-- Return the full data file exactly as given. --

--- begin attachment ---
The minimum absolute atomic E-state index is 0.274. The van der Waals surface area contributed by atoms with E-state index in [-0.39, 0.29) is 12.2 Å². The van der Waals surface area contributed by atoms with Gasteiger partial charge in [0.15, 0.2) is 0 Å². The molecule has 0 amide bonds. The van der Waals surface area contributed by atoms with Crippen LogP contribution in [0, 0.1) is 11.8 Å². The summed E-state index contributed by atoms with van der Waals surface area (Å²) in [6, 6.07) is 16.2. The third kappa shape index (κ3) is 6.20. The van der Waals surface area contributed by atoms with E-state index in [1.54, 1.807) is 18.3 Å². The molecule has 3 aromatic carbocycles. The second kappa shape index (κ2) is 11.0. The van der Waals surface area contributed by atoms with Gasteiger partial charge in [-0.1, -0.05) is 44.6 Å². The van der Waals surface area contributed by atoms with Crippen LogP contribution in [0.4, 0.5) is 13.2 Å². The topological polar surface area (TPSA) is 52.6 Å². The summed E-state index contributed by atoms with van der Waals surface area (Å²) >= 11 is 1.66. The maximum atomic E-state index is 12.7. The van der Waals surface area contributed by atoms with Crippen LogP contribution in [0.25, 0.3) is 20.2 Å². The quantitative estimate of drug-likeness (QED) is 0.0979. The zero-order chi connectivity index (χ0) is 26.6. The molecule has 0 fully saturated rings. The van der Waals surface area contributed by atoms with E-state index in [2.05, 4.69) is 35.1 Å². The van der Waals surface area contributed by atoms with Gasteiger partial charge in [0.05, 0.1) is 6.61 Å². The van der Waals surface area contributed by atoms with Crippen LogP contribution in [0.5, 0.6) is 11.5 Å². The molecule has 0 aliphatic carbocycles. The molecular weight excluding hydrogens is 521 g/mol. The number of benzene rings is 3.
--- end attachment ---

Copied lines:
The minimum absolute atomic E-state index is 0.274. The van der Waals surface area contributed by atoms with E-state index in [-0.39, 0.29) is 12.2 Å². The van der Waals surface area contributed by atoms with Gasteiger partial charge in [0.15, 0.2) is 0 Å². The molecule has 0 amide bonds. The van der Waals surface area contributed by atoms with Crippen LogP contribution in [0, 0.1) is 11.8 Å². The summed E-state index contributed by atoms with van der Waals surface area (Å²) in [6, 6.07) is 16.2. The third kappa shape index (κ3) is 6.20. The van der Waals surface area contributed by atoms with E-state index in [1.54, 1.807) is 18.3 Å². The molecule has 3 aromatic carbocycles. The second kappa shape index (κ2) is 11.0. The van der Waals surface area contributed by atoms with Gasteiger partial charge in [-0.1, -0.05) is 44.6 Å². The van der Waals surface area contributed by atoms with Crippen LogP contribution in [0.4, 0.5) is 13.2 Å². The topological polar surface area (TPSA) is 52.6 Å². The summed E-state index contributed by atoms with van der Waals surface area (Å²) >= 11 is 1.66. The maximum atomic E-state index is 12.7. The van der Waals surface area contributed by atoms with Crippen LogP contribution in [0.25, 0.3) is 20.2 Å². The quantitative estimate of drug-likeness (QED) is 0.0979. The zero-order chi connectivity index (χ0) is 26.6. The molecule has 0 fully saturated rings. The van der Waals surface area contributed by atoms with E-state index in [2.05, 4.69) is 35.1 Å². The van der Waals surface area contributed by atoms with Gasteiger partial charge in [0.05, 0.1) is 6.61 Å². The van der Waals surface area contributed by atoms with Crippen LogP contribution in [0.5, 0.6) is 11.5 Å². The molecule has 0 aliphatic carbocycles. The molecular weight excluding hydrogens is 521 g/mol. The number of benzene rings is 3.